Authorities Reveal Shooter at Nashville Christian School Was Transgender, Had a Manifesto
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The city of Nashville and the nation are reeling from the shooting that took place Monday morning at the Covenant School, a private Christian school with 200 students from preschool through sixth grade. Today, new details are coming out as police have even released disturbing images showing how the deadly events unfolded.
The shooter has now been identified as Audrey Hale, a 28-year-old female who identifies as transgender. Hale was reportedly a former student at the Christian school and had planned out the massacre well in advance.
New surveillance video shows Hale driving up to the school and firing through a glass door to gain entry. The shooter was armed with two assault-style weapons and a pistol. Once inside, authorities say Hale shot and killed six people.
"Three of those were children, two of them were age nine, one of them was age eight, about to be nine," said Chief John Drake, with the Metro Nashville Police Dept., during a Monday night press conference.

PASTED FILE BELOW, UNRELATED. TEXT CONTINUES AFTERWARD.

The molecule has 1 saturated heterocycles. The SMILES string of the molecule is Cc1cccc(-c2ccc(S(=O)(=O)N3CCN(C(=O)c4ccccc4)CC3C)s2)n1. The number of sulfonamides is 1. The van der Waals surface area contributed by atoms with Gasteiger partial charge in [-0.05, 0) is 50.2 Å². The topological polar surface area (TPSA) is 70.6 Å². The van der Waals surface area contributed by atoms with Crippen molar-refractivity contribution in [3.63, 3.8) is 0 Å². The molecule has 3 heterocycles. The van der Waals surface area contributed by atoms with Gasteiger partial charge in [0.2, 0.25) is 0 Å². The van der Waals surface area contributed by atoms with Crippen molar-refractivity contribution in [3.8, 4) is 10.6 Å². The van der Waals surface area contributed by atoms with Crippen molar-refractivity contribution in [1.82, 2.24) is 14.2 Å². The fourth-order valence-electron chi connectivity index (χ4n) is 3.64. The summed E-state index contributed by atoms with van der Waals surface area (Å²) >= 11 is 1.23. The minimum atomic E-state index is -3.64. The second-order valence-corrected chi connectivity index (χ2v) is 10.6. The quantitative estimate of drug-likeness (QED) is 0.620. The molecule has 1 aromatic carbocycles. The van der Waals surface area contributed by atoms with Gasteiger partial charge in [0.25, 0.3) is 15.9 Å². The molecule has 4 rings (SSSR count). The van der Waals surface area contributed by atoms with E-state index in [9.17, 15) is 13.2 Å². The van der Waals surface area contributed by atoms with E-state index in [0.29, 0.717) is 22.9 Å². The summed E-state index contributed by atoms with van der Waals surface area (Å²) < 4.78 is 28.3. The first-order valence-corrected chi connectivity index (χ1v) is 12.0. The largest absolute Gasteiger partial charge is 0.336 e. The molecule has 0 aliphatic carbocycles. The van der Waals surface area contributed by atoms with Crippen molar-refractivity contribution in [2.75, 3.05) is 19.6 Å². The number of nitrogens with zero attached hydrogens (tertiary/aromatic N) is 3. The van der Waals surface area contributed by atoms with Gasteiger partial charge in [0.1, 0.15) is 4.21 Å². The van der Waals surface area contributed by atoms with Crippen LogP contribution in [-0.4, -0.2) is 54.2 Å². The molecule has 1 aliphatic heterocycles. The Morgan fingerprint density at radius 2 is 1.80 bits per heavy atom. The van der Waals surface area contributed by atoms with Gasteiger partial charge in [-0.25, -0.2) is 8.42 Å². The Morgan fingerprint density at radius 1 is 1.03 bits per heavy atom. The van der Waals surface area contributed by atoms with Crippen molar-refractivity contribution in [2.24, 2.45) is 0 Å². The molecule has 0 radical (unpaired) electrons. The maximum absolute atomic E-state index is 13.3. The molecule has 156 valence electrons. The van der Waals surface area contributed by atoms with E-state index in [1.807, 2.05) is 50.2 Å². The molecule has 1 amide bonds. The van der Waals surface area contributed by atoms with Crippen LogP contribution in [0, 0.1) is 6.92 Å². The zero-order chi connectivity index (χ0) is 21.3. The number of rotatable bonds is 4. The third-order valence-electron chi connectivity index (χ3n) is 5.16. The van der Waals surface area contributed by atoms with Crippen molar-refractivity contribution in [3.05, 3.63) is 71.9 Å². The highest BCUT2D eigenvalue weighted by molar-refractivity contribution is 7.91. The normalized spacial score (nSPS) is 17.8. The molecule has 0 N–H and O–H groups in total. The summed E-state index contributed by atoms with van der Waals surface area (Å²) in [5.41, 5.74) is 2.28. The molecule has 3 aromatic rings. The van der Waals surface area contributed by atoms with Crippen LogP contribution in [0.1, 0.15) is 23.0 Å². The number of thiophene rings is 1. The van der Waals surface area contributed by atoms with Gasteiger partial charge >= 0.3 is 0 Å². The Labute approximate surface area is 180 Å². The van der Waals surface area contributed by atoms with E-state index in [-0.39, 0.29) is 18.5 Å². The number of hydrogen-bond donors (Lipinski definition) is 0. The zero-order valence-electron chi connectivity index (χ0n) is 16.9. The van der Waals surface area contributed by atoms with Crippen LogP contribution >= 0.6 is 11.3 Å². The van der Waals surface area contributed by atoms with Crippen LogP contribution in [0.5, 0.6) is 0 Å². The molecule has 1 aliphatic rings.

The young victims are identified as Evelyn Dieckhaus, William Kinney, and Hallie Scruggs, who was the daughter of the Pastor of Covenant Presbyterian Church. The head of the school, Katherine Koonce, was also killed, along with teacher Cynthia Peak, and custodian Mike Hill.
According to police, Hale then fired at officers from a second-story window of the school. Two officers ran toward that gunfire, shooting and killing her just 14 minutes after the first 911 call.
Overnight, investigators found more guns and evidence at Hale's home, including detailed maps, surveillance of the school, and a manifesto, all revealing a planned, targeted attack. So far, police have yet to release a motive.
In Washington, politicians were quick to turn this deadly shooting into yet another debate over gun reform.
"This person had two AR-15's and a handgun. You don't need this to go hunting. You don't need that to protect your family," said Rep. Jared Moskowitz (D-FL).
Rep. Tim Burchett, who represents Knoxville, TN., called the shooting, "horrible," but says there's no need to ban assault weapons.
"I don't think you're gonna stop the gun violence... the common thread is you've got somebody who's mentally ill and evil," Burchett told reporters.
As Nashville residents struggle to cope with the tragedy, the community came together for a prayer vigil Monday night. City leaders, law enforcement, and residents alike, all request continued prayer as the families of the victims grieve and the investigation into the assault continues.
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